The Sunday Fraggle Report ~ Segedunum edition.

Up here in the North East, we have Hadrian’s Wall, and quite a lot of Roman ruins, and much is made of them even though they’re a bunch of stones :).  Of course some of the stones have ancient words carved into them, and some are arranged in squares and rectangles that used to be buildings to house Roman soldiers, so I guess they are an interesting bunch of stones.  Just North of where I live, in fact directly opposite our house over the River Tyne, are the remnants of a Roman fort, named Segedunum.

The History Bit.

The fort lay at the eastern end of Hadrian’s Wall, at Wallsend near the banks of the River Tynes, forming the easternmost portion of the wall. It was in use as a garrison for approximately 300 years, almost up to 400AD.

The original garrison of Segedunum is unknown, but in the 2nd century the Second Cohort of Nervians was stationed there. In the 3rd and 4th centuries the part-mounted Fourth Cohort of the Lingones occupied the fort, as recorded in the Notitia Dignitatum. Both units were 600 strong. 120 cavalry and 480 infantry.

Sometime round about 400AD the fort was abandoned. For centuries the area remained as open farmland, but in the 18th century, collieries were sunk near the fort and the area gradually became a populous pit village. Eventually, in 1884, the whole fort disappeared under terraced housing.

In 1929 some excavations were carried out which recorded the outline of the fort. The local authority marked out this outline in white paving stones. In the 1970s the terraced houses covering the site were demolished.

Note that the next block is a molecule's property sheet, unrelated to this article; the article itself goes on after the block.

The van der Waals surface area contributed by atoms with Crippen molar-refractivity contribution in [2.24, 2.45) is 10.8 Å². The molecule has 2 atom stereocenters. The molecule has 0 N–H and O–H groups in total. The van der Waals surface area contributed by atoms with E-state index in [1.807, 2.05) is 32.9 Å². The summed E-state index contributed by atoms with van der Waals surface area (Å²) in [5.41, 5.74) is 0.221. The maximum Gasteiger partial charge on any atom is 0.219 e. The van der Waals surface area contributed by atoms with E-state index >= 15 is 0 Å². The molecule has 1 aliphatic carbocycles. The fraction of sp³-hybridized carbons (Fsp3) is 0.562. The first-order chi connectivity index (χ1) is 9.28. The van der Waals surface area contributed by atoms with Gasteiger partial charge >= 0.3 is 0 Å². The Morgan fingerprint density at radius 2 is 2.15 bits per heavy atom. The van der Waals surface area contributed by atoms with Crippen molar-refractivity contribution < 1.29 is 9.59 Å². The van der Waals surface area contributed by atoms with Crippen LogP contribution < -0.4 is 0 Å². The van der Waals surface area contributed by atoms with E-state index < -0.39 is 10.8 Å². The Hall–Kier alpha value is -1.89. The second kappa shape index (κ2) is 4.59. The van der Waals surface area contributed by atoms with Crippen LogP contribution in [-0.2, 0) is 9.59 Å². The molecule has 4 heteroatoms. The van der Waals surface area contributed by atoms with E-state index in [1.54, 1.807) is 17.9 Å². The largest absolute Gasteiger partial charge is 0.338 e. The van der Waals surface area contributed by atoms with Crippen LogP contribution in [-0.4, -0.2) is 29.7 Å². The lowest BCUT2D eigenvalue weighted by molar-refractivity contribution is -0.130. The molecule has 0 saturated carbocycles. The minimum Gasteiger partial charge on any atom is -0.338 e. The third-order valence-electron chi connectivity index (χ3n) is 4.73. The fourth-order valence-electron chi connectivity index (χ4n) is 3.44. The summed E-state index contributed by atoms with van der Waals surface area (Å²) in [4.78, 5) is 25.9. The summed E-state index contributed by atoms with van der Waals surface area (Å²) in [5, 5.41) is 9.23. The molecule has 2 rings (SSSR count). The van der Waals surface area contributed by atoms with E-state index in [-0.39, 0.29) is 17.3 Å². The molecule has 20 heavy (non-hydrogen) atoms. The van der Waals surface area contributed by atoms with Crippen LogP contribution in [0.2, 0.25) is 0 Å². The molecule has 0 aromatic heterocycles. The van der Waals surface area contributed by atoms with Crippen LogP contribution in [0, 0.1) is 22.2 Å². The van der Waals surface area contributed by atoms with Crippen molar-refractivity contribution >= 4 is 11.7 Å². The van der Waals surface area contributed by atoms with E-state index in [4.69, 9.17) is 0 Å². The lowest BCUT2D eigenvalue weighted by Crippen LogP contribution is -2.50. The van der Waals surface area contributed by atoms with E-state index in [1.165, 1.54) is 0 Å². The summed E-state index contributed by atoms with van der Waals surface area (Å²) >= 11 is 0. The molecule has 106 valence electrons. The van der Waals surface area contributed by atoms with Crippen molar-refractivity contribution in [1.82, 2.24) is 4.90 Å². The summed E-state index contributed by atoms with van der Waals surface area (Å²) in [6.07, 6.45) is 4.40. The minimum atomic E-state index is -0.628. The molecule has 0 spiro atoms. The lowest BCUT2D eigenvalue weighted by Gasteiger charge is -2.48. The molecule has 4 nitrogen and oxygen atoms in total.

The site of the fort now contains the excavated remains of the buildings’ foundation of the original fort, as well as a reconstructed Roman Military bathhouse based on excavated examples at Vindolanda and Chester forts. A museum contains items of interest that were found when the site was excavated, and a large observation tower overlooks the site.

My Bit.

Phil asked me if I fancied a trip out on Saturday so I had a google and found they were having a Mercato, (Roman Market) at Segedunum including birds of prey, so that’s where I chose to go. The museum itself is really well done but low lighting so as not to damage the treasures. I didn’t have a tripod so I used the iphone to take some shots inside, they’re a bit meh, but of interesting things. They had a visiting exhibition of Roman finds from all over the place.

This is the marble buriel chest of Titus Valerius Secundus found in Ephesus,Turkey AD 50- 100.

Titus's buriel chest
Titus’s buriel chest

The inscription reads:-To the spirits of the departed and to Titus Valerius Secundus, son of Titus, a soldier in the 7th praetorian cohort in the century of Severus. His home was in Liguria. He served for 8 years and was stationers at Ephesus. He lived 26 years and 6 months.

A stationarius was a border guard/military policeman. It does ‘t say how he died so young though.

Replica skull
Replica skull

They had a replica skull with a replica cut in his head from a roman sword. You can”t see the cut from this angle, but I liked this angle better 🙂

Copper pot
Copper pot

This was lovely, it’s called an ewer and is made from copper alloy and was found in a grave in Bayford, Kent, England around AD 43-140. Although found in our country it’s handle is decorated with greek mythology, which the Romans were very into, and shows Ajax slaying cattle whilst a herdsman flees in terror.

barbarian lady
barbarian lady

Roman provinces were generally personified as women. This was from a colossal marble statue of a woman probably representing ‘Germania”, a personification of conquered German tribes.

One of the galleries in the museum had an exhibition to do with the ship building industry and Phil was very impressed with the models of the ships which were perfect representations of real ships, and beautifully made.